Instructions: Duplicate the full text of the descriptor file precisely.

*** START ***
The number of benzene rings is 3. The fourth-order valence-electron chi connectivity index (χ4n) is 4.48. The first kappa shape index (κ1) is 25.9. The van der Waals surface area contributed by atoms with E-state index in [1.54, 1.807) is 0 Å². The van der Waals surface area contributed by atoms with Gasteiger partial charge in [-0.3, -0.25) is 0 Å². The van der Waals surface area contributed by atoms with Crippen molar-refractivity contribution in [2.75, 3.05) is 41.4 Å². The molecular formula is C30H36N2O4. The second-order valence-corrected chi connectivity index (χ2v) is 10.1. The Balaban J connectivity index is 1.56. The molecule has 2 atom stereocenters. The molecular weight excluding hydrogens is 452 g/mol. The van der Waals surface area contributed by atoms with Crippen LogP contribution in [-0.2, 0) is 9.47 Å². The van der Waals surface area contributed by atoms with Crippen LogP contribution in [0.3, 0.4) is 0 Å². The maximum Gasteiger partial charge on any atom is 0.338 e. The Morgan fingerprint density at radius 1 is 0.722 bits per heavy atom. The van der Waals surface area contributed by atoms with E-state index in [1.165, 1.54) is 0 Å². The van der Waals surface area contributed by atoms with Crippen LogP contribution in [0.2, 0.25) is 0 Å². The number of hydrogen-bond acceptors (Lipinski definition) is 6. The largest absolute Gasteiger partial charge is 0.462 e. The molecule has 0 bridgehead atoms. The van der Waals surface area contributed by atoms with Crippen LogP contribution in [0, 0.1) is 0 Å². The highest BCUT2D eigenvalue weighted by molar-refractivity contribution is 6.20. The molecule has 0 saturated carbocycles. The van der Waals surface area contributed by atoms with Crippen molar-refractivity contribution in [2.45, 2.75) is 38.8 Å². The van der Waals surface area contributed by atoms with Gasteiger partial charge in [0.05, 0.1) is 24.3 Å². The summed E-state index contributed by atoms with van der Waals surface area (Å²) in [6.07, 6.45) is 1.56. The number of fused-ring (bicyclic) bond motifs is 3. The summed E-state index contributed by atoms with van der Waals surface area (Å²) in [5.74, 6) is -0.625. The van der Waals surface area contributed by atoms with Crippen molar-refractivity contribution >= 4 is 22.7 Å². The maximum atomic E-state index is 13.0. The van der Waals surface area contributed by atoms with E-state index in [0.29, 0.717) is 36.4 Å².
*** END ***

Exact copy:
The number of benzene rings is 3. The fourth-order valence-electron chi connectivity index (χ4n) is 4.48. The first kappa shape index (κ1) is 25.9. The van der Waals surface area contributed by atoms with E-state index in [1.54, 1.807) is 0 Å². The van der Waals surface area contributed by atoms with Gasteiger partial charge in [-0.3, -0.25) is 0 Å². The van der Waals surface area contributed by atoms with Crippen molar-refractivity contribution in [2.75, 3.05) is 41.4 Å². The molecular formula is C30H36N2O4. The second-order valence-corrected chi connectivity index (χ2v) is 10.1. The Balaban J connectivity index is 1.56. The molecule has 2 atom stereocenters. The molecular weight excluding hydrogens is 452 g/mol. The van der Waals surface area contributed by atoms with Crippen LogP contribution in [-0.2, 0) is 9.47 Å². The van der Waals surface area contributed by atoms with Crippen LogP contribution in [0.3, 0.4) is 0 Å². The maximum Gasteiger partial charge on any atom is 0.338 e. The Morgan fingerprint density at radius 1 is 0.722 bits per heavy atom. The van der Waals surface area contributed by atoms with E-state index in [1.165, 1.54) is 0 Å². The van der Waals surface area contributed by atoms with Crippen LogP contribution in [0.2, 0.25) is 0 Å². The number of hydrogen-bond acceptors (Lipinski definition) is 6. The largest absolute Gasteiger partial charge is 0.462 e. The molecule has 0 bridgehead atoms. The van der Waals surface area contributed by atoms with Crippen LogP contribution in [0, 0.1) is 0 Å². The highest BCUT2D eigenvalue weighted by molar-refractivity contribution is 6.20. The molecule has 0 saturated carbocycles. The van der Waals surface area contributed by atoms with Crippen molar-refractivity contribution in [2.45, 2.75) is 38.8 Å². The van der Waals surface area contributed by atoms with Gasteiger partial charge in [0.05, 0.1) is 24.3 Å². The summed E-state index contributed by atoms with van der Waals surface area (Å²) in [6.07, 6.45) is 1.56. The number of fused-ring (bicyclic) bond motifs is 3. The summed E-state index contributed by atoms with van der Waals surface area (Å²) in [5.74, 6) is -0.625. The van der Waals surface area contributed by atoms with Crippen molar-refractivity contribution >= 4 is 22.7 Å². The maximum atomic E-state index is 13.0. The van der Waals surface area contributed by atoms with E-state index in [0.29, 0.717) is 36.4 Å².